There are a number of concerns here. You probably shouldn't go to college for signalling, you'll bore yourself to death and do poorly (unless you have extremely good discipline).
On the other hand, going to college is likely to be both intellectually stimulating and fun. That would appeal to most people and it's not really an opportunity that comes back. Depending on circumstances, you might well be able to keep up freelance programming for money while you're in college which will take away financial concerns and keep you in practice.
Then there's the reliability of your self assessment. Quite frankly, agency web dev in PHP is not a great predictor of actual programming prowess - you can get very, very far in that business using Google and copy-paste. The way you lump ASM in there adds a good WTF-quality to the list, and, honestly, how do you know that you have a "good grasp of most aspects of computer science", never mind, how good is good and how many are most? Think hard about this, and especially about think about unknown unknowns here. When I first "got" QuickSort and understood why trees usually have log n characteristics, I figured myself pretty well sorted. I've since realised just how little of the tip of the iceberg I've actually ever even scratched.
College will, if nothing else, help you draw an outline of the iceberg, so you can better assess how much of it you've actually seen.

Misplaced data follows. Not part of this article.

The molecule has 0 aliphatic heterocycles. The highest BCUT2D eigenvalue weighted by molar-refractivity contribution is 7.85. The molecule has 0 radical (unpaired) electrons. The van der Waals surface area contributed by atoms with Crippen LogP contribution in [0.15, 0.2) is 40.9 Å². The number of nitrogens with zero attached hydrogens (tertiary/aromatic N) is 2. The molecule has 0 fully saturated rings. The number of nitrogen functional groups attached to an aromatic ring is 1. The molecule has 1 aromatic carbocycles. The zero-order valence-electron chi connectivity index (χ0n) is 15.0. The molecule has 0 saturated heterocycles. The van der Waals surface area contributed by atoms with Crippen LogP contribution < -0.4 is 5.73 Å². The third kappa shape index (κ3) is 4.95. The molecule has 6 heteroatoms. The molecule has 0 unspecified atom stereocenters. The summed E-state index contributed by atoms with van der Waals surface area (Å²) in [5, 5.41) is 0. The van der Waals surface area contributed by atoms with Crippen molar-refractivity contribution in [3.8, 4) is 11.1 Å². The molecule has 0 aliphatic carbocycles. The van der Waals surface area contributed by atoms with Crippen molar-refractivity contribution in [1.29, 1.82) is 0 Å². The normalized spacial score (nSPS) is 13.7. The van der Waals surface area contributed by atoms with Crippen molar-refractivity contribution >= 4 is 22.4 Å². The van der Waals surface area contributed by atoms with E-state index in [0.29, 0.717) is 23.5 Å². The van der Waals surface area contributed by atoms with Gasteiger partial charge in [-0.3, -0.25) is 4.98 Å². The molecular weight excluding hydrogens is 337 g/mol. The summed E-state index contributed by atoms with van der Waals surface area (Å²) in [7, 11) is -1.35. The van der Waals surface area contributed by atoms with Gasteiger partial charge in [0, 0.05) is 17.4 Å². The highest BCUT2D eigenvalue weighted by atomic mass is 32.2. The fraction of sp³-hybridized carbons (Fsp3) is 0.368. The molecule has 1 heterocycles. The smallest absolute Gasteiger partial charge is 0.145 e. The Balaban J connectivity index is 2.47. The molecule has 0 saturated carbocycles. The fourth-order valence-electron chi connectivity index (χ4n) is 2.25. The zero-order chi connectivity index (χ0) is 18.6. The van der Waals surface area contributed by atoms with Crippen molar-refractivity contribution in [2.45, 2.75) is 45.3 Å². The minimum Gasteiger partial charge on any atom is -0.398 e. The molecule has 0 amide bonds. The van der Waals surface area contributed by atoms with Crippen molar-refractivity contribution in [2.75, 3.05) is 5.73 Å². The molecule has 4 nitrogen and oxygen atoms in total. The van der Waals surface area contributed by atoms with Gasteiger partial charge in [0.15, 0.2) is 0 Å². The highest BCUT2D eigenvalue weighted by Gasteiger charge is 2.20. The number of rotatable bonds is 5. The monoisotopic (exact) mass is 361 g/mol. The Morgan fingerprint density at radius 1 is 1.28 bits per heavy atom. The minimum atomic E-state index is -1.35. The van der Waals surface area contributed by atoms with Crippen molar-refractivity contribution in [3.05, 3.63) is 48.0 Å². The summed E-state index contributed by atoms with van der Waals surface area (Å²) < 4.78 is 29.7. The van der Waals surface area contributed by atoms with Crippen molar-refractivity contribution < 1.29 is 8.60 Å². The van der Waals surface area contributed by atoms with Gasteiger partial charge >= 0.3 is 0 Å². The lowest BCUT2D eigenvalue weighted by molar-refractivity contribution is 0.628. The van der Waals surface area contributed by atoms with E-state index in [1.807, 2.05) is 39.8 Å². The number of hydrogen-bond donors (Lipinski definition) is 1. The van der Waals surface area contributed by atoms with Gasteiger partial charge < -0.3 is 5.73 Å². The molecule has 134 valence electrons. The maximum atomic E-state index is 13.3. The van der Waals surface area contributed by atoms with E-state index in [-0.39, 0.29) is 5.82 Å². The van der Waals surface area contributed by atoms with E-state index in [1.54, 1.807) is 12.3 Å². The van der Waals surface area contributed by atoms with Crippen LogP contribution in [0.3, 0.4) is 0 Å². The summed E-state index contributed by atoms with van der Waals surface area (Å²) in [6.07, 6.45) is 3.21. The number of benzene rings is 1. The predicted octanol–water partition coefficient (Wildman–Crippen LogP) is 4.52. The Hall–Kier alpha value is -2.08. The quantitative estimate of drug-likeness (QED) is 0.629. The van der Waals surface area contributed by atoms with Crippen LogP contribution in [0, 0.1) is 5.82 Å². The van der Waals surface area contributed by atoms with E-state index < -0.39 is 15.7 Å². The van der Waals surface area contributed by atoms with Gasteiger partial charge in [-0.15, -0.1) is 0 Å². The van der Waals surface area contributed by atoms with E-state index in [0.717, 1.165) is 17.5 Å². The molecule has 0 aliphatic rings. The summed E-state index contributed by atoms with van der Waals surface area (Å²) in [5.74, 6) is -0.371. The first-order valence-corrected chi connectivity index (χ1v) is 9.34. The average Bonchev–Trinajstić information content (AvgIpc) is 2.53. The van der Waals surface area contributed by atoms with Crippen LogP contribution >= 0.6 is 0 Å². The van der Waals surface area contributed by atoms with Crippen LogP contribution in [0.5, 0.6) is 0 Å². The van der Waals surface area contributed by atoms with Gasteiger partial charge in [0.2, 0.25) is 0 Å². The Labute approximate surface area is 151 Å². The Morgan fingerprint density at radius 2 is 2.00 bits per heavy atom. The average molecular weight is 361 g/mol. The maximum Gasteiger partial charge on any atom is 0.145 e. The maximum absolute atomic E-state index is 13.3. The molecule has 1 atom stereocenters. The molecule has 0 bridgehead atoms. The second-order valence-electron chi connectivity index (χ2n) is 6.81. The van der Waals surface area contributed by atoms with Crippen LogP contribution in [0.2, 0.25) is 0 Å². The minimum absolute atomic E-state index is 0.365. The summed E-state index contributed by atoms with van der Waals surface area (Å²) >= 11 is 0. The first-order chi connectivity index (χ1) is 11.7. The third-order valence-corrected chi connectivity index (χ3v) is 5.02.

The way I read your post, you might well be in a sweet spot for just coding the shit out of everything for the next five years and doing better than your college peers. Most college grads can't actually code well. Or you might be the kind of guy who wakes up one day and realise you don't have ten years of experience, but one year of experience ten times over.
Amen. I do a lot of recruiting and one of the signs that a candidate is high quality is when they know what they don't know.
It's rare for someone without a degree to get the kinds of jobs that exposes them to the kinds of engineering challenges that makes for "10 years experience" as opposed to "1 year experience 10 times over". I'm not saying it doesn't happen -- just that in my experience, it's rare.
Also, having a college degree shows a certain minimum ability to start something and finish it. The more challenging that degree program was, the more important that factor is. A 'degree' from DeVry or Phoenix doesn't count (I'd actually talk to the guy without a degree first...).